Garden preparation at First Presbyterian started last fall with soil building through “lasagna” layering and the sowing of cover crops like vetch, crimson clover, and rye, according to head gardener Audrey Morris. Beds were enhanced in the spring with more mulch and compost. Audrey notes that the vetch has added the beauty of its purple flowers to pepper and tomato beds, blooming early to attract pollinators.
Although the pea crop has been disappointing so far, Audrey reports good success with romaine lettuce, sown from seed. Early seeded spinach also did well until the recent heat wave. The garden was gifted with lots of kale seedlings (dinosaur and curly) and some collard seedlings from Ballston Farmers Market vendor Gail of Rainbow Hill Farm.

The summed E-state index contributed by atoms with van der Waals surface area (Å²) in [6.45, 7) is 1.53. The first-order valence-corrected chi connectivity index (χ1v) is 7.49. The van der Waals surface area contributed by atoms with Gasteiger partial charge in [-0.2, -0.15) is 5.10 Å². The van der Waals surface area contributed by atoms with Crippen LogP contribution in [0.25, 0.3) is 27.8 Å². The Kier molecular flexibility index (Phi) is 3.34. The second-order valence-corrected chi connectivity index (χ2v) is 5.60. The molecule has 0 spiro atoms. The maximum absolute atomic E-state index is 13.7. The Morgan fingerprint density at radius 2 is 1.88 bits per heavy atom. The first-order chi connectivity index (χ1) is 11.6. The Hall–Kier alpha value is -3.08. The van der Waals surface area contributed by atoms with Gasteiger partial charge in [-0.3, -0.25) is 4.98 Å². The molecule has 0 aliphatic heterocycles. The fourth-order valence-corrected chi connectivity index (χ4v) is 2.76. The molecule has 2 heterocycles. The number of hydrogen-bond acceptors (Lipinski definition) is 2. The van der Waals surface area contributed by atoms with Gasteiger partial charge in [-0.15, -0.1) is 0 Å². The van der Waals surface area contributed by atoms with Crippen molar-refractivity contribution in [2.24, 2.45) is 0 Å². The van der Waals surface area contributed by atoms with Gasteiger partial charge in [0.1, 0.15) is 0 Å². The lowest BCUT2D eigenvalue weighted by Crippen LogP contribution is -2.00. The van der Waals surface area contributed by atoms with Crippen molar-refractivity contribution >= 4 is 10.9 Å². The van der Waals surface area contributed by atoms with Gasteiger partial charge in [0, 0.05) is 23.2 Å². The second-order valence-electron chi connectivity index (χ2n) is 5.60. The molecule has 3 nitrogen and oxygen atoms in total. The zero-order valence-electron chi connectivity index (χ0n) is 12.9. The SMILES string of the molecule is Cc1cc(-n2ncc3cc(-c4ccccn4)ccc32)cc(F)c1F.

As of mid-July, Swiss chard is growing happily in a border around the kale crop, and pole beans are climbing their trellis. Zinnias and marigolds are adding color and luring pollinators. Sorrel seedlings from the children’s garden at the National Arboretum have thrived. Following the lead of Joan Horwitt, who runs the Lawns2Lettuce2Lunch program at Reevesland Learning Center, Audrey packages the sorrel as “lemon lettuce” for AFAC clients.
As summer continues, First Presbyterian gardeners look forward to harvesting from their thriving Juliet tomato plants and their fish and New Mexico pepper plants. Next up will be delicata squash, zucchini, and cucumbers. Audrey has her fingers crossed for continued good gardening weather to support the August harvest.